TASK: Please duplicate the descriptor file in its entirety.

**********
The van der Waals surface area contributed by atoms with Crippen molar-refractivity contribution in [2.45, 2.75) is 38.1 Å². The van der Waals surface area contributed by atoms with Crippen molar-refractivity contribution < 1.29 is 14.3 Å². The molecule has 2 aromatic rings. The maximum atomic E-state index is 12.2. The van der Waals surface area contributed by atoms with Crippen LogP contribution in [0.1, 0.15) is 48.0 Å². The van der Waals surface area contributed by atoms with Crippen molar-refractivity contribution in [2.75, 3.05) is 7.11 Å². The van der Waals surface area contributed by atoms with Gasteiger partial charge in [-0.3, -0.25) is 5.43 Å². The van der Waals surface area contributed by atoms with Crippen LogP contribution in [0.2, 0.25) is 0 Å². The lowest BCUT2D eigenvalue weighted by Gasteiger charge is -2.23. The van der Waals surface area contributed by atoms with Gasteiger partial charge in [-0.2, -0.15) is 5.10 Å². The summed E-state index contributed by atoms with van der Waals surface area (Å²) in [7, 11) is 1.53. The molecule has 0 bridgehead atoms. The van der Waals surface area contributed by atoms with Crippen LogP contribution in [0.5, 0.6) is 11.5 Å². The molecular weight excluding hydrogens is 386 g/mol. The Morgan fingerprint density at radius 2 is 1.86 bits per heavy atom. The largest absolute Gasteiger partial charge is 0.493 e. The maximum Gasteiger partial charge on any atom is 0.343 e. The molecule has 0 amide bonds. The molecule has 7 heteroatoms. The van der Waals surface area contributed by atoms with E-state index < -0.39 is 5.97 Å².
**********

The van der Waals surface area contributed by atoms with Crippen molar-refractivity contribution in [2.45, 2.75) is 38.1 Å². The van der Waals surface area contributed by atoms with Crippen molar-refractivity contribution < 1.29 is 14.3 Å². The molecule has 2 aromatic rings. The maximum atomic E-state index is 12.2. The van der Waals surface area contributed by atoms with Crippen LogP contribution in [0.1, 0.15) is 48.0 Å². The van der Waals surface area contributed by atoms with Crippen molar-refractivity contribution in [2.75, 3.05) is 7.11 Å². The van der Waals surface area contributed by atoms with Gasteiger partial charge in [-0.3, -0.25) is 5.43 Å². The van der Waals surface area contributed by atoms with Crippen LogP contribution in [0.2, 0.25) is 0 Å². The lowest BCUT2D eigenvalue weighted by Gasteiger charge is -2.23. The van der Waals surface area contributed by atoms with Gasteiger partial charge in [-0.2, -0.15) is 5.10 Å². The summed E-state index contributed by atoms with van der Waals surface area (Å²) in [7, 11) is 1.53. The molecule has 0 bridgehead atoms. The van der Waals surface area contributed by atoms with Crippen LogP contribution in [0.5, 0.6) is 11.5 Å². The molecular weight excluding hydrogens is 386 g/mol. The Morgan fingerprint density at radius 2 is 1.86 bits per heavy atom. The largest absolute Gasteiger partial charge is 0.493 e. The maximum Gasteiger partial charge on any atom is 0.343 e. The molecule has 0 amide bonds. The molecule has 7 heteroatoms. The van der Waals surface area contributed by atoms with E-state index < -0.39 is 5.97 Å².